An evergreen solution
As plant tops wither and die back, Shoultz covers them with evergreen branches, her favorite way to protect plants from repeated freeze-thaw cycles. Lightweight evergreens not only allow light to enter, they permit air and moisture to circulate freely, which prevents crown rot.
Repeated freeze-thaw cycles are also hard on the pots themselves. Plastic becomes increasingly brittle, clay pots crack or shatter; even cement will break if small fissures get filled with water that swells into ice. Although foam containers offer good insulation, older, weathered ones can develop cracks and eventually split.
Plants need water to survive, but too much water in a cold climate can kill. As a general rule, water your plants only until the ground freezes. That said, water can collect and freeze on top of the soil, damaging plants. To prevent a skating rink from forming inside the rim, move your containers away from downspouts or tilt them on their side to allow water to drain off. As a final precaution, fill in excessive freeboard space with soil or mulch to within an inch of the rim.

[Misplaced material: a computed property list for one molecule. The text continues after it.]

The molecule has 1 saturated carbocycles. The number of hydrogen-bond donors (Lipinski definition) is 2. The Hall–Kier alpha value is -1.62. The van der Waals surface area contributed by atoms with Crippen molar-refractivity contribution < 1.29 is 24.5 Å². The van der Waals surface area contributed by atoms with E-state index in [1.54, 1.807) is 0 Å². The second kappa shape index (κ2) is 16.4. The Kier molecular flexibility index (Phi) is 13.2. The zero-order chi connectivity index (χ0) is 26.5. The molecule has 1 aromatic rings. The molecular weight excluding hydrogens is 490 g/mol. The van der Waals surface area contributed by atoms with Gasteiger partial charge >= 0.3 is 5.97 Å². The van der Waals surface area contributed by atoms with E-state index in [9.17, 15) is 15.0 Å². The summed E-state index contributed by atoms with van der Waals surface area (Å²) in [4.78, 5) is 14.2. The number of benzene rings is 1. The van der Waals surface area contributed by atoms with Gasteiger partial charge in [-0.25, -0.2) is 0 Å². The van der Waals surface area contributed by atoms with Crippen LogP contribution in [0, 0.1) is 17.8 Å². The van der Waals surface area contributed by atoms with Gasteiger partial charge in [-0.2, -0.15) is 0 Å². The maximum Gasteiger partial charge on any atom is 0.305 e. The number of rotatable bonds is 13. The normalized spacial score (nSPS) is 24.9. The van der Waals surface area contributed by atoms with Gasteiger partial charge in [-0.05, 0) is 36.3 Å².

Safety in numbers
Just as penguins huddle together for warmth, potted plants have a better chance of surviving when grouped together. Julie Riley, horticulture agent for the Cooperative Extension Service in Anchorage, prefers the group method, recommending that you "pack bags of leaves all the way around containers and on top if you can." Keep bags from blowing away by corralling them with chicken wire.
It's a wrap
Many household items can serve as blankets to protect containers from severe winter weather. Here are some ideas, presented from lightest to heaviest protection:
For extreme conditions, your best bet is to follow Paris fashions by dressing your containers in layers. (Layers are always in style.) If your winters are wet as well as cold, add a final layer of plastic on top of the insulation to keep it from getting soggy and heavy. As late winter melts into early spring, keep an eye on the temperature before pulling containers from the ground or removing wraps.